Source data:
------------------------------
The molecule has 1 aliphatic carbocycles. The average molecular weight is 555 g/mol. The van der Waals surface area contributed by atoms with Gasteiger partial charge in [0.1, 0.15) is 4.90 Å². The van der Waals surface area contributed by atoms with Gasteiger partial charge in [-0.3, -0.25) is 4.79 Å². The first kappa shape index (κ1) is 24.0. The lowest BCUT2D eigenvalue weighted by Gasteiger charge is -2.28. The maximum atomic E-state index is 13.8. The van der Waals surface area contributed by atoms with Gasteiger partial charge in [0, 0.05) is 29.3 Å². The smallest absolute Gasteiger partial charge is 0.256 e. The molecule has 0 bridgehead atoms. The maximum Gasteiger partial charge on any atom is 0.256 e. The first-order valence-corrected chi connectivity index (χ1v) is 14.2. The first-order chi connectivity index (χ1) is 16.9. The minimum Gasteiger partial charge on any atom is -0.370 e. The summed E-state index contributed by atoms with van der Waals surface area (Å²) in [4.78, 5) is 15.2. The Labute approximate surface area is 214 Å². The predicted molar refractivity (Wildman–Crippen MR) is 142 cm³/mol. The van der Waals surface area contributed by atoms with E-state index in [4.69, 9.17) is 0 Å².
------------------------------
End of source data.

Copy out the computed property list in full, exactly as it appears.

The molecule has 1 aliphatic carbocycles. The average molecular weight is 555 g/mol. The van der Waals surface area contributed by atoms with Gasteiger partial charge in [0.1, 0.15) is 4.90 Å². The van der Waals surface area contributed by atoms with Gasteiger partial charge in [-0.3, -0.25) is 4.79 Å². The first kappa shape index (κ1) is 24.0. The lowest BCUT2D eigenvalue weighted by Gasteiger charge is -2.28. The maximum atomic E-state index is 13.8. The van der Waals surface area contributed by atoms with Gasteiger partial charge in [0, 0.05) is 29.3 Å². The smallest absolute Gasteiger partial charge is 0.256 e. The molecule has 0 bridgehead atoms. The maximum Gasteiger partial charge on any atom is 0.256 e. The first-order valence-corrected chi connectivity index (χ1v) is 14.2. The first-order chi connectivity index (χ1) is 16.9. The minimum Gasteiger partial charge on any atom is -0.370 e. The summed E-state index contributed by atoms with van der Waals surface area (Å²) in [4.78, 5) is 15.2. The Labute approximate surface area is 214 Å². The predicted molar refractivity (Wildman–Crippen MR) is 142 cm³/mol. The van der Waals surface area contributed by atoms with E-state index in [4.69, 9.17) is 0 Å².